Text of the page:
Express UK, Best supplements for the heart - the 3p a day capsules to avoid ‘sudden cardiac death’ by Matt Atherton — Coronary heart disease is one of the major causes of death in the UK, and around the world. But omega-3 supplements could help to prevent high blood pressure, heart failure, and blood clots, according to the Mayo Clinic. They work by reducing inflammation throughout the body, which left untreated, can damage blood vessels, it said. “Omega-3 fatty acids are a type of unsaturated fatty acid that may reduce inflammation throughout the body,” said the Mayo Clinic.

SELF, So Your Doctor Says You Have Dry Eye? Here Are 8 Treatment Options to Know by Korin Miller — Prescription treatments can target different causes of dry eye. For example, if you’re dealing with eyelid inflammation that’s keeping those Meibomian glands from secreting oil into your tears, your doctor may recommend that you take antibiotics, according to the Mayo Clinic. Or, if your eyes aren’t making enough tears overall, drugs called cholinergics can help increase tear production through pills, gels, or eyedrops, according to the Mayo Clinic.

Becker’s Hospital Review, Financial updates from Banner, Kaiser, Mayo + 3 other health systems by Ayla Ellison — Rochester, Minn.-based Mayo Clinic ended the first nine months of 2018 with revenue of $9.5 billion, compared to $8.8 billion in the same period of 2017. The system reported operating income of $601 million in the nine months ended Sept. 30, up 32 percent from the same period of 2017.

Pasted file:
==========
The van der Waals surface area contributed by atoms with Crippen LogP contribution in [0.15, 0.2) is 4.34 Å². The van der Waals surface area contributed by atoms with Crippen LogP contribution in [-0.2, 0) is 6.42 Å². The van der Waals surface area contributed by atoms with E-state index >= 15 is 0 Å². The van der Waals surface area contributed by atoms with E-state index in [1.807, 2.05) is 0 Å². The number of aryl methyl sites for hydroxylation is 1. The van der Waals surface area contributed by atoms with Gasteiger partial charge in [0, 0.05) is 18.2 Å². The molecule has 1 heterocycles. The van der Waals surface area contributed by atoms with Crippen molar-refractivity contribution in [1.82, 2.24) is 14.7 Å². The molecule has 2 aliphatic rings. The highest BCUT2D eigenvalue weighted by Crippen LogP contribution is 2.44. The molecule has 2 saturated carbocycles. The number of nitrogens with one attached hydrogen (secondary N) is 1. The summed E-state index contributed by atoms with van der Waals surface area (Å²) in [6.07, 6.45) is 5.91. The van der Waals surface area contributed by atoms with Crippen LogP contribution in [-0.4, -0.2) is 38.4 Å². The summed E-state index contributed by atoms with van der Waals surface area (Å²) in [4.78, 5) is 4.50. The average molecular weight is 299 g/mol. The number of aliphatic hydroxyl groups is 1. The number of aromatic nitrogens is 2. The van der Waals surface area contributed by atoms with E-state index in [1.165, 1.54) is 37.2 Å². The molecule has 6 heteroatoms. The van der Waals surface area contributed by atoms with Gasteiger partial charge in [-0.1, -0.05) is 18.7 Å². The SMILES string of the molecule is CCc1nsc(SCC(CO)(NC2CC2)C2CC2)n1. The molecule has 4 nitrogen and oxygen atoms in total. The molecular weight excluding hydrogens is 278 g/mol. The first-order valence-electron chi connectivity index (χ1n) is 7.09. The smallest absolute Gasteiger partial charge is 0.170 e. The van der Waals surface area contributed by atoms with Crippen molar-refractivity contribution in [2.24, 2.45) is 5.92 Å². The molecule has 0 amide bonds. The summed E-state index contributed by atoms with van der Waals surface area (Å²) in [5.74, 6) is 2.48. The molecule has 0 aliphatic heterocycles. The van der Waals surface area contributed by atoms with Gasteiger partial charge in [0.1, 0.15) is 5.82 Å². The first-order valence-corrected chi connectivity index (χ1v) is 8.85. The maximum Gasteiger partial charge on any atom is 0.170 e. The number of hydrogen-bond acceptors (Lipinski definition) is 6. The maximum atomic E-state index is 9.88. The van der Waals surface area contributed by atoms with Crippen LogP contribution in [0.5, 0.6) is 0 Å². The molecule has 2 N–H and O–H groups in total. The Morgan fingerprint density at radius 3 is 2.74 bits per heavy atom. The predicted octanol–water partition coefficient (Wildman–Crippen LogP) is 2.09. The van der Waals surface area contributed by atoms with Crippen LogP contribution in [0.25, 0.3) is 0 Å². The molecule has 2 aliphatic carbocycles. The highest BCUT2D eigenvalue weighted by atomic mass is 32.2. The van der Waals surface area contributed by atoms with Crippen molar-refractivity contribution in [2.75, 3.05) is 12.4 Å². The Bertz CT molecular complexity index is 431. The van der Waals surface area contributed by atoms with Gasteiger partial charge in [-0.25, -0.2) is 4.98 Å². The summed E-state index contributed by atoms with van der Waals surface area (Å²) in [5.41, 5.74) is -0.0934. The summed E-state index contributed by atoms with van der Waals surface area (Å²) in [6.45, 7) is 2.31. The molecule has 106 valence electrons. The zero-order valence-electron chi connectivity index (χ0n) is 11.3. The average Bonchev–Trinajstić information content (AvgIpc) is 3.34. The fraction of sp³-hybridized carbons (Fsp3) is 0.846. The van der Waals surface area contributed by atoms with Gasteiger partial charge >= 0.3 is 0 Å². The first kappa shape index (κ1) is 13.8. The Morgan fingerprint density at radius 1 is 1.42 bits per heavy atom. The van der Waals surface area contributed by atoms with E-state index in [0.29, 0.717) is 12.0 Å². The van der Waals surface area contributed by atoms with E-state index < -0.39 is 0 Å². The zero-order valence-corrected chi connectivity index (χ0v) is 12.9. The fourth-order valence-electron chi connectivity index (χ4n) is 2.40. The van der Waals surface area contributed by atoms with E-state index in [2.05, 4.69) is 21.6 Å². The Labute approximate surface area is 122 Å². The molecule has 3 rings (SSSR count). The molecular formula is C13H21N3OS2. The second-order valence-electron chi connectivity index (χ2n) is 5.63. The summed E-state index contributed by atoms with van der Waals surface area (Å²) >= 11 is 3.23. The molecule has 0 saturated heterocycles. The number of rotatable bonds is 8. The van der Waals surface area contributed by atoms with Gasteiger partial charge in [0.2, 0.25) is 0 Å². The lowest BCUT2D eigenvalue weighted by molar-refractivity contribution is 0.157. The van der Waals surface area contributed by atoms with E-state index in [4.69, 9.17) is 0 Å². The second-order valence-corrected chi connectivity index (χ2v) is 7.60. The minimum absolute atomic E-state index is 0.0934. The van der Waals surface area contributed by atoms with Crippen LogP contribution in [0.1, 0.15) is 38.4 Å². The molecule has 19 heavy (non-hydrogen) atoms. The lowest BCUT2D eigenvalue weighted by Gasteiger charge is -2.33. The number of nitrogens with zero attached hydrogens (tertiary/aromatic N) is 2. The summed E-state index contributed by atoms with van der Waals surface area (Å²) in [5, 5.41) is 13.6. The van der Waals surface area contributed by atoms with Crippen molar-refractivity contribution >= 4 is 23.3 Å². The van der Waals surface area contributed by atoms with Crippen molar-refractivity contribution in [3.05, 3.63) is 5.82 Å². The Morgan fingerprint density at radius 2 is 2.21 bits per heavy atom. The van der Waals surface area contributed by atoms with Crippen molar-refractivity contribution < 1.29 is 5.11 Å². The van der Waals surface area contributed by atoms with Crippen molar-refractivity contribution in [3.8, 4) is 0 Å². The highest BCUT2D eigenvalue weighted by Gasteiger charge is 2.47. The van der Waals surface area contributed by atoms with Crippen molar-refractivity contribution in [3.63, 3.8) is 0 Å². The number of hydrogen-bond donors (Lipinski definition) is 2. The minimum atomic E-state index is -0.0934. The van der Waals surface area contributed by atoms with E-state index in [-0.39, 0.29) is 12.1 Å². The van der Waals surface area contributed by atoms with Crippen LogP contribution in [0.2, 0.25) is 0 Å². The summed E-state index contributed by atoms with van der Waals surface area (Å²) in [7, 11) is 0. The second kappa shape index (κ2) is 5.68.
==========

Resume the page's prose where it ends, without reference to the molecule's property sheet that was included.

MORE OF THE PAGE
Futurism, Scientists Have Found a Way to Reverse the Signs of Aging by June Javelosa — As we get older our cells lose their ability to generate energy effectively, which leads to the physical changes we associate with aging. Research led by Sreekumaran Nair at the Mayo Clinic reveals that high intensity interval training (HIIT) can help reverse those effects. The study included volunteers from two age groups, one between 18 and 30, and the other between 65 to 80. These groups were then divided into three: one received HIIT, another received weight training, and the third group was given a combination of both. All volunteers had to engage in the regimen for three months, and muscle biopsies were taken before and after for comparison… “After three months of interval training, everything converged towards what we saw in young people,” says Nair.